San Francisco Giants Prospect Gary Brown: B/R Exclusive with Emerging Outfielder

Vince CestoneContributor IIIMay 30, 2011

San Francisco Giants Prospect Gary Brown: B/R Exclusive with Emerging Outfielder

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    SCOTTSDALE, AZ - FEBRUARY 23: Gary Brown #86 of the San Francisco Giants poses for a portrait during media photo day at Scottsdale Stadium on February 23, 2011 in Scottsdale, Arizona.  (Photo by Ezra Shaw/Getty Images)
    Ezra Shaw/Getty Images

    The San Francisco Giants' No. 1 draft pick Gary Brown is a dynamic baseball player with a potent bat and excellent defensive potential, but his blazing speed sets him apart from other players.

    Brown demonstrated his talent early while playing college baseball for Cal State Fullerton University. He was a First Team All-American as a junior in 2010, and he once stole 32 bases in a 50-game period during his college career.

    Gary Brown is currently using his legs to fuel the winning ways of the San Jose Giants, the Class A affiliate of the San Francisco Giants. Although he is still a bit raw and has a lot to learn, the Giants are confident he will be the next spark plug at the top of the order in San Francisco.

    Here are five reasons Brown's speed might benefit the big club in the next year or two.

Stealing Bases

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    SCOTTSDALE, AZ - MARCH 01:  Gary Brown #86 of the San Francisco Giants safely steals second base under the tag from infielder Bobby Scales #19 of the Chicago Cubs during the spring training game at Scottsdale Stadium on March 1, 2011 in Scottsdale, Arizon
    Christian Petersen/Getty Images

    The Giants currently rank 20th in Major League Baseball in stolen bases, a dimension of their game they would like to improve upon.

    Fortunately for the Giants, help is on the way.

    As of May 28, 2011, Brown leads the California League in stolen bases with 28. Although he steals bases at a rate slightly above average, 70 percent, he will likely improve upon that percentage.

    Brown said he is confident that him being a steal threat will help his team win ball games, especially by putting pressure on the defense.

    "I'm just trying to get there, be in people's minds, and mess with the defense," Brown said. "Any way to get into the pitcher's head."

    In a post-steroid era, the Giants could use stolen bases from Brown to manufacture runs. It would be a welcome change for the Giants to steal more bases than they allow.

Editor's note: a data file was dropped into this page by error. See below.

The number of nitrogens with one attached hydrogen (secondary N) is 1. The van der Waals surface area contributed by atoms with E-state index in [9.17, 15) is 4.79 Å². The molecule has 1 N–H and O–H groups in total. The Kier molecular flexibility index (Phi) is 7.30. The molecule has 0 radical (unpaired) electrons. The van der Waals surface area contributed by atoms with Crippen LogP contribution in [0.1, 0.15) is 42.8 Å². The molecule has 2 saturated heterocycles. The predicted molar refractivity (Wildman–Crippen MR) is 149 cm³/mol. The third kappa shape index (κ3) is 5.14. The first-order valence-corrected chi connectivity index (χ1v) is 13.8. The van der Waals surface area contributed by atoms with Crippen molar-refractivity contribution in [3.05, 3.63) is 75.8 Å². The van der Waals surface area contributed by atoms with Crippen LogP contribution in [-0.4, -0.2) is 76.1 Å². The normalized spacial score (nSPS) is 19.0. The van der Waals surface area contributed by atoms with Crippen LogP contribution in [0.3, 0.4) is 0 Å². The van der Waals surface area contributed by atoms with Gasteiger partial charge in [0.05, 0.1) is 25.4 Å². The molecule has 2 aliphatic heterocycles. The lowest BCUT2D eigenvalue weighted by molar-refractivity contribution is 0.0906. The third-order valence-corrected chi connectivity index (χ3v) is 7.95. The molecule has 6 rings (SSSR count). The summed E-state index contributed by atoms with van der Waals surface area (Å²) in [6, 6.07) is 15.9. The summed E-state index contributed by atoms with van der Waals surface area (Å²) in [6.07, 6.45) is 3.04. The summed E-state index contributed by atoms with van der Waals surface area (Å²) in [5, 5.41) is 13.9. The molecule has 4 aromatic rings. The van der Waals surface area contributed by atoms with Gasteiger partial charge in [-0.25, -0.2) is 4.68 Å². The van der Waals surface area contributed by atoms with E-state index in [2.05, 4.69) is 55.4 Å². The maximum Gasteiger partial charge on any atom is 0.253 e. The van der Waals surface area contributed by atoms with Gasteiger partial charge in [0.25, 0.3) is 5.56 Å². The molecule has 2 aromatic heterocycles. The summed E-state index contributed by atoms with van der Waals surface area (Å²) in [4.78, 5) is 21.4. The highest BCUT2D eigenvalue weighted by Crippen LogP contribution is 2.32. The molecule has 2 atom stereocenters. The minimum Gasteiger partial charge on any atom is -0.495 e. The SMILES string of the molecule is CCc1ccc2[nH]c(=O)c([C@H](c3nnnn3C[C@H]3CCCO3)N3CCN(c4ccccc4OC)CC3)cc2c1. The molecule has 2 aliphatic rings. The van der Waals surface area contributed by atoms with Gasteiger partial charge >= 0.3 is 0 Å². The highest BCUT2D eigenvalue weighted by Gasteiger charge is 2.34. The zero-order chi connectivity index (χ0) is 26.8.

Scoring Runs

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    Tommy LaPorte/San Jose Giants
    Tommy LaPorte/San Jose Giants

    The Giants currently stand 15th in the National League in runs scored as of May 29, 2011. If the Giants are going to rely on pitching and defense to win ball games, Brown's speed producing runs will be vital.

    The Giants, with Darren Ford, saw firsthand in 2010 how speed can help a team score big runs. Brown may do the same for them.

    Brown is third in the California League in runs scored. He averages just about one run scored per game, leading the Class A Giants with 47 runs scored in 48 games.

    It could be exciting to see Brown's speed in action when he hits balls out to the 421 marker, Triples Alley, at AT&T park. Legging out triples is familiar territory for him—and so is going around the horn the hard way.

    "My first career home run in pro ball was an inside the parker in Visalia," Brown said. "It was fun. Your legs want to give out by the time you touch home, but it was good."

    Although Brown can be a run-making machine with his legs, he said he understands that he cannot do all the work solo.

    "The thing about running is you can't produce a run by yourself," Brown said.

    "Someone's got to do something to help you, whether it be the pitcher throwing it away or a guy putting it in play, but you just put yourslef in the best situation to rattle the pitcher up and maybe make him make a mistake to the guy hitting."

     

     

    Photo by Tommy LaPorte/San Jose Giants

Getting on Base